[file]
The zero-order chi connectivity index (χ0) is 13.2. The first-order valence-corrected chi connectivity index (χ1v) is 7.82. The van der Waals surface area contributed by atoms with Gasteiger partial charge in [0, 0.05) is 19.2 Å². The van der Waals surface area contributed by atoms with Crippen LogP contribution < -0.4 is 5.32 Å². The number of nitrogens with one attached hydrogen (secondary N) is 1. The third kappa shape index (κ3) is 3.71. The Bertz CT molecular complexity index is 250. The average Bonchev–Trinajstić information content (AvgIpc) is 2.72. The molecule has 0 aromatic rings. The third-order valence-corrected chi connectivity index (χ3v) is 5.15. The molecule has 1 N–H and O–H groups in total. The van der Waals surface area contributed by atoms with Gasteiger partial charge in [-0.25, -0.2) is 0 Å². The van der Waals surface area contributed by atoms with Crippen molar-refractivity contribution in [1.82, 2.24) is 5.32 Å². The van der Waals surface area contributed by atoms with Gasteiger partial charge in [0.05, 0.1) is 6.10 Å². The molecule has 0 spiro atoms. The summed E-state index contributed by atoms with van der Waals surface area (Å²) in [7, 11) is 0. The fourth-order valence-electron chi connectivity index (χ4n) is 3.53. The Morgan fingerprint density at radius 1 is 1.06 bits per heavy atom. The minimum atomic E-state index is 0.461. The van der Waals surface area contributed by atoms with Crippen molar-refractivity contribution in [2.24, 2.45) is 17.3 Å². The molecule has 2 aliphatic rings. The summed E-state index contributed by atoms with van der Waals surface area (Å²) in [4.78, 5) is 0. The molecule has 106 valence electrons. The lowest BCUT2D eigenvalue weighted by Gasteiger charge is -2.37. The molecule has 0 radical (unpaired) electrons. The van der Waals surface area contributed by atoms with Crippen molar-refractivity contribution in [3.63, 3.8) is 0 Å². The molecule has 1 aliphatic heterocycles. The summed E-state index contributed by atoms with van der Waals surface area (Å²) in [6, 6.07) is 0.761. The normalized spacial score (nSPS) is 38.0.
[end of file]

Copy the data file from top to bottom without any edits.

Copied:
The zero-order chi connectivity index (χ0) is 13.2. The first-order valence-corrected chi connectivity index (χ1v) is 7.82. The van der Waals surface area contributed by atoms with Gasteiger partial charge in [0, 0.05) is 19.2 Å². The van der Waals surface area contributed by atoms with Crippen LogP contribution < -0.4 is 5.32 Å². The number of nitrogens with one attached hydrogen (secondary N) is 1. The third kappa shape index (κ3) is 3.71. The Bertz CT molecular complexity index is 250. The average Bonchev–Trinajstić information content (AvgIpc) is 2.72. The molecule has 0 aromatic rings. The third-order valence-corrected chi connectivity index (χ3v) is 5.15. The molecule has 1 N–H and O–H groups in total. The van der Waals surface area contributed by atoms with Gasteiger partial charge in [-0.25, -0.2) is 0 Å². The van der Waals surface area contributed by atoms with Crippen molar-refractivity contribution in [1.82, 2.24) is 5.32 Å². The van der Waals surface area contributed by atoms with Gasteiger partial charge in [0.05, 0.1) is 6.10 Å². The molecule has 0 spiro atoms. The summed E-state index contributed by atoms with van der Waals surface area (Å²) in [7, 11) is 0. The fourth-order valence-electron chi connectivity index (χ4n) is 3.53. The Morgan fingerprint density at radius 1 is 1.06 bits per heavy atom. The minimum atomic E-state index is 0.461. The van der Waals surface area contributed by atoms with Crippen molar-refractivity contribution in [2.24, 2.45) is 17.3 Å². The molecule has 2 aliphatic rings. The summed E-state index contributed by atoms with van der Waals surface area (Å²) in [4.78, 5) is 0. The molecule has 106 valence electrons. The lowest BCUT2D eigenvalue weighted by Gasteiger charge is -2.37. The molecule has 0 radical (unpaired) electrons. The van der Waals surface area contributed by atoms with Crippen molar-refractivity contribution in [3.63, 3.8) is 0 Å². The molecule has 1 aliphatic heterocycles. The summed E-state index contributed by atoms with van der Waals surface area (Å²) in [6, 6.07) is 0.761. The normalized spacial score (nSPS) is 38.0.